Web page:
The present invention thus allows signaling data to be received at a telecommunications switch from one or more data transmission links in either an in-band or out-of-band format. One or more signaling interface modules may be controllably coupled to any of the data transmission links through the switching modules, instead of requiring a dedicated signaling interface module to be used for each data transmission link. In addition, outbound signaling data may be transferred to any of the data transmission links that are coupled to the switching modules through the interface modules, in either an in-band or out-of-band signaling format.

FIG. 5 is a flow chart of a method 170 for receiving signaling data in accordance with one embodiment of the present invention. Method 170 begins at step 172, where incoming data streams are received at an interface module. The method then proceeds to step 174, where it is determined whether the incoming data contains signaling in an in-band signaling data format, such as an R2 or LAP-D standard data format. If the incoming data contains in-band signaling data, the method proceeds to step 176, where the incoming data is transmitted to a call processor.

If the incoming data contains out-of-band signaling data, the method proceeds to step 178, where the incoming data stream is transmitted to a switching module. The incoming data stream is received at the switching module at step 180, and it is determined at step 182 whether a first interface module is available. If the first interface module is not available, the method proceeds to step 184.

At step 184, the incoming signaling data is switched to a single stream of incoming signaling data. For example, the switching module may receive a plurality of frames of data from a plurality of data transmission links, where some of the frames of data are incoming signaling data and other frames of data are incoming payload data. The switching module may controllably extract the signaling data frames and store the frames in a buffer circuit, such as a time slot interchange random access memory circuit, at step 186.

At step 188, the frames of incoming signaling data may be received from the buffer circuits in a predetermined order. The method then proceeds to step 190, where the frames of incoming signaling data are transmitted to the second interface module, as the first interface module is unavailable. The method then proceeds to step 192.

If it is determined at step 182 that the first interface module is available, the method proceeds to step 194. At step 194, the incoming signaling data is switched to a single stream of incoming signaling data. For example, the switching module may receive a plurality of frames of data from a plurality of data transmission links, where some of the frames of data are incoming signaling data and other frames of data are incoming payload data. The switching module may controllably extract the signaling data frames and store the frames in a buffer circuit, such as a time slot interchange random access memory circuit, at step 186.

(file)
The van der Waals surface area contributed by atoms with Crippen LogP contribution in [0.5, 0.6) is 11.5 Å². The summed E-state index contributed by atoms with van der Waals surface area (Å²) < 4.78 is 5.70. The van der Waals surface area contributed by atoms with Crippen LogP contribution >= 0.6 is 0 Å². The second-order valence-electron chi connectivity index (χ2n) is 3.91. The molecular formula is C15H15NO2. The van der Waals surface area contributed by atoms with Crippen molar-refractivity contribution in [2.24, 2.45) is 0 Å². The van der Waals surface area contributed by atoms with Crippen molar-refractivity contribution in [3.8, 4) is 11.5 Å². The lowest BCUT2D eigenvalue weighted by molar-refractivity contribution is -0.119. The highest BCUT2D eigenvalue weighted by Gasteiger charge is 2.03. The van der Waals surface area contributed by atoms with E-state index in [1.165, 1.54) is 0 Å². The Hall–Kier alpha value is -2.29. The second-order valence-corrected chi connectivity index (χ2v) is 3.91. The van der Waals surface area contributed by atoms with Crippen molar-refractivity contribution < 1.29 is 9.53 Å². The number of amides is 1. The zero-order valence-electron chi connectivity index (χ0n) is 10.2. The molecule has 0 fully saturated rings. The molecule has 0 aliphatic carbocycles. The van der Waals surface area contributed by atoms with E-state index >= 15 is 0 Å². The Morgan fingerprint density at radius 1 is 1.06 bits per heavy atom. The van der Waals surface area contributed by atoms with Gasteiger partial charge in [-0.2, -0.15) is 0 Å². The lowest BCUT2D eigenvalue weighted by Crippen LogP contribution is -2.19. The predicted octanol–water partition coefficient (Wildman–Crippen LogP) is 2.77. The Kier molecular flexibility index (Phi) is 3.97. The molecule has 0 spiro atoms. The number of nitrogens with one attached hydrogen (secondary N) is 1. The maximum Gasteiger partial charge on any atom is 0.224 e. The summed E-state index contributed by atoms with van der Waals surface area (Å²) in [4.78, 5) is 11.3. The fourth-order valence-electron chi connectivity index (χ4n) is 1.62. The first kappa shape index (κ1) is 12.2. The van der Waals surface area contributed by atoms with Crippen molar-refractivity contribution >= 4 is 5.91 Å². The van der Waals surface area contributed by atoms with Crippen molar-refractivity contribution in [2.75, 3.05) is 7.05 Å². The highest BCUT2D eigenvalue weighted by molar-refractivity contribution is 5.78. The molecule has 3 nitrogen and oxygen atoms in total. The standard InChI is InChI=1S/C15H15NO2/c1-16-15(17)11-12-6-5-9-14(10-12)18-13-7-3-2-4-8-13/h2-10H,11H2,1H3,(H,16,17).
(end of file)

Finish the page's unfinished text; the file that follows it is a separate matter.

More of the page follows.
At step 198, the frames of incoming signaling data are received from the buffer circuits in a predetermined order. The method then proceeds to step 200, where the frames of incoming signaling data are transmitted to the first interface module. The method then proceeds to step 192.

At step 192, the incoming signaling data is transmitted from either the first or the second interface module to one or more signaling interface modules. For example, a dedicated set of signaling interface modules may be coupled in series to the first and second interface modules. Alternatively, the first and second interface modules may be coupled to the same signaling interface modules. The method then proceeds to step 202, where the incoming signaling data is transmitted to the call processor from the signaling interface modules.

In operation, method 170 may be used to provide a redundant data path between the data transmission links and the signaling interface modules. In the event of a failure of an interface module, the present invention may be used to ensure that a data path to the signaling interface circuits remains. Method 170 may also be used with redundant sets of signaling interface modules, such that if a signaling interface module fails, then a redundant signaling data path to the call processor remains for out-of-band signaling data.

Although several embodiments of the present invention and its advantages have been described in detail, it should be understood that changes, substitutions, transformations, modifications, variations, and alterations may be made therein without departing from the teachings of the present invention, the spirit and the scope of the invention being set forth by the appended claims.

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Referenced by
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DateCodeEventDescription
Feb 19, 1998ASAssignment
Effective date: 19980219
Owner name: DSC/CELCORE, INC., TENNESSEE